Gun Industry Executives Admit That Mass Shootings Are Good For Business

It’s as bad as we thought. The gun lobby literally has blood on their hands and they don’t care at what cost they make their money off of.

If you don’t think the gun lobby doesn’t love when we have mass shootings, you’d be dead wrong. In fact, when mass shootings happen that shake the nation to its core, gun industry executives prepare for an influx of business, and they certainly aren’t complaining.

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The Intercept poured through back door transcripts of gun company, ammunition manufacturing, and sporting stores executives and uncovered a very disturbing tone in their rhetoric.

Related: Australian Comedian BRILLIANTLY Mocks American Gun Culture

Take for example Ed Stack, the chief executive of Dick’s Sporting Goods, who said this while speaking at the Goldman Sachs Global Retailing Conference:

The gun business was very much accelerated based on what happened after the election and then the tragedy that happened at Sandy Hook.

Stack went on to describe what he saw as “panic buying” because Americans “thought there were going to be some very meaningful changes in our gun.” Stack gleefully exclaimed that the new sales “didn’t bring hunters in” but rather “brought shooters into the industry.”

I thought the NRA was all about protecting the right to hunt?

Related: This Gun Ad Is So Offensive, Even Gun Owners Are P*ssed Off

Then there’s Tommy Millner, CEO of Cabela’s:

Last year, Tommy Millner, the chief executive of Cabela’s, a retailer that sells guns, boasted at an investor conference in Nebraska that his company made a “conscious decision” to stock additional weapons merchandise before the 2012 election, hoping Obama’s reelection would result in increased sales. After the election, the Newtown mass shooting happened, and “the business went vertical … I meant it just went crazy,” Millner said, according to a transcript of the event. Describing the “tailwinds of profitability,” Millner noted Cabela’s “didn’t blink as others did to stop selling AR-15 platform guns,” and so his company “got a lot of new customers.” The AR-15 is a high-powered assault rifle based on the military’s M-16 model but without the full automatic capacity.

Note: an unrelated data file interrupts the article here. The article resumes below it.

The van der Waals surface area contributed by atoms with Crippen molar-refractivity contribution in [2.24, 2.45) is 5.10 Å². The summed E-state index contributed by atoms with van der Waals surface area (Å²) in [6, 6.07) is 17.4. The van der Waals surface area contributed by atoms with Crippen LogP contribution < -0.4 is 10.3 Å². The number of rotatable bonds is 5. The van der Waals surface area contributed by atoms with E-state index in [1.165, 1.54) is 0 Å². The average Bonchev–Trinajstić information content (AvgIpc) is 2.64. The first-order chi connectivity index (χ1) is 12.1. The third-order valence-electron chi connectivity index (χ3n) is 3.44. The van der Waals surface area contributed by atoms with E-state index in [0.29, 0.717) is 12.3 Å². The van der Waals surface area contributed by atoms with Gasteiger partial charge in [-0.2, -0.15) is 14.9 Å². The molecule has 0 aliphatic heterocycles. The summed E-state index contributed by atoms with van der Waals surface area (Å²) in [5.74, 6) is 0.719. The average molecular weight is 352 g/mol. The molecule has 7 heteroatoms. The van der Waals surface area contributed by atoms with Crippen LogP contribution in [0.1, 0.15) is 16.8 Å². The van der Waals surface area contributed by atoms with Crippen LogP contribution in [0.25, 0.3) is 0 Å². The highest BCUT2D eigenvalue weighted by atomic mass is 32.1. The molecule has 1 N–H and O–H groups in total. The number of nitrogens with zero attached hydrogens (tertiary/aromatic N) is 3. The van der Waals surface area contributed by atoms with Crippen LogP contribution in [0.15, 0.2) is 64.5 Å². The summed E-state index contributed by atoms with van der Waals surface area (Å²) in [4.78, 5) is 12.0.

Smith & Wesson chief executive James Debney told a Roth Capital Partners conference in 2013 that “fear and uncertainty that there might be increased gun control drove many new people to buy firearms for the first time” and that his sales went “significantly up.”

Steven Miller, CEO of Big 5 Sporting Goods, said his “real surge” in firearm sales “took place following the tragedy in Sandy Hook.”

Sales, profits, money, and surges. The only thing these people care about. They have no problem contributing to the misinformed mass who think big bad Obama and the liberals are going to take away their guns. They profit off the murders of innocent men, women and children and are perfectly fine doing so.

Christian nation my ass.

Featured image via Flickr

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